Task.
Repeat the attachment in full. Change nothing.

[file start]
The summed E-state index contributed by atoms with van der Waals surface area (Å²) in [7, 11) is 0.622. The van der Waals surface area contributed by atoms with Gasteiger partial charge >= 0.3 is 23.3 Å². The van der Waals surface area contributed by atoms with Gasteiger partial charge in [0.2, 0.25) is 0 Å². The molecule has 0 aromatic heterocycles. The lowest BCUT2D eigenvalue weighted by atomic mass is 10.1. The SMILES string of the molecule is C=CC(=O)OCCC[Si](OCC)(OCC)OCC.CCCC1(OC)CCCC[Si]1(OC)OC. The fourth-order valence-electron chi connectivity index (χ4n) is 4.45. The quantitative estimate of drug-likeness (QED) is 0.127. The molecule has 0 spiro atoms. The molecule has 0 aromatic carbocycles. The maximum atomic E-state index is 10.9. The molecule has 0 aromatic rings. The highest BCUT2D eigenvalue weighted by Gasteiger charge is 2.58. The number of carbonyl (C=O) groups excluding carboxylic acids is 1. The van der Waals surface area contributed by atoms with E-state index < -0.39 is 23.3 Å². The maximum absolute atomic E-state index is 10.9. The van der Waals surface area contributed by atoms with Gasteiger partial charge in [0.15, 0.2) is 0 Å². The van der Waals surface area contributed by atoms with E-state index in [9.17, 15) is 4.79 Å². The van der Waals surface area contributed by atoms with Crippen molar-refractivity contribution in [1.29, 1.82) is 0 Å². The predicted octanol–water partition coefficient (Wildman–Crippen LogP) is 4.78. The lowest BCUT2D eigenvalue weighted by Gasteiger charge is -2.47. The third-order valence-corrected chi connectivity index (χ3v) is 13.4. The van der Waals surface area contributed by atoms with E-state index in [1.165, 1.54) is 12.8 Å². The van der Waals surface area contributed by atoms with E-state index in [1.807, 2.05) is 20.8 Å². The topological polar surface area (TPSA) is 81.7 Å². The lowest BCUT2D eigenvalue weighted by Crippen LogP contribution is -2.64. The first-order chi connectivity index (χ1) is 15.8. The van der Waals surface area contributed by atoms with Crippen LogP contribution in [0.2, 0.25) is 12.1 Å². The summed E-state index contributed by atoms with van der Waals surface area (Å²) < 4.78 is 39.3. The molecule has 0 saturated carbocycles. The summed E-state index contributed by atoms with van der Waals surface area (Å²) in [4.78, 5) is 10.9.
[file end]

The summed E-state index contributed by atoms with van der Waals surface area (Å²) in [7, 11) is 0.622. The van der Waals surface area contributed by atoms with Gasteiger partial charge >= 0.3 is 23.3 Å². The van der Waals surface area contributed by atoms with Gasteiger partial charge in [0.2, 0.25) is 0 Å². The molecule has 0 aromatic heterocycles. The lowest BCUT2D eigenvalue weighted by atomic mass is 10.1. The SMILES string of the molecule is C=CC(=O)OCCC[Si](OCC)(OCC)OCC.CCCC1(OC)CCCC[Si]1(OC)OC. The fourth-order valence-electron chi connectivity index (χ4n) is 4.45. The quantitative estimate of drug-likeness (QED) is 0.127. The molecule has 0 spiro atoms. The molecule has 0 aromatic carbocycles. The maximum atomic E-state index is 10.9. The molecule has 0 aromatic rings. The highest BCUT2D eigenvalue weighted by Gasteiger charge is 2.58. The number of carbonyl (C=O) groups excluding carboxylic acids is 1. The van der Waals surface area contributed by atoms with E-state index < -0.39 is 23.3 Å². The maximum absolute atomic E-state index is 10.9. The van der Waals surface area contributed by atoms with Gasteiger partial charge in [0.15, 0.2) is 0 Å². The van der Waals surface area contributed by atoms with E-state index in [9.17, 15) is 4.79 Å². The van der Waals surface area contributed by atoms with Crippen molar-refractivity contribution in [1.29, 1.82) is 0 Å². The predicted octanol–water partition coefficient (Wildman–Crippen LogP) is 4.78. The lowest BCUT2D eigenvalue weighted by Gasteiger charge is -2.47. The third-order valence-corrected chi connectivity index (χ3v) is 13.4. The van der Waals surface area contributed by atoms with E-state index in [1.165, 1.54) is 12.8 Å². The van der Waals surface area contributed by atoms with E-state index in [1.807, 2.05) is 20.8 Å². The topological polar surface area (TPSA) is 81.7 Å². The lowest BCUT2D eigenvalue weighted by Crippen LogP contribution is -2.64. The first-order chi connectivity index (χ1) is 15.8. The van der Waals surface area contributed by atoms with Crippen LogP contribution in [0.2, 0.25) is 12.1 Å². The summed E-state index contributed by atoms with van der Waals surface area (Å²) < 4.78 is 39.3. The molecule has 0 saturated carbocycles. The summed E-state index contributed by atoms with van der Waals surface area (Å²) in [4.78, 5) is 10.9.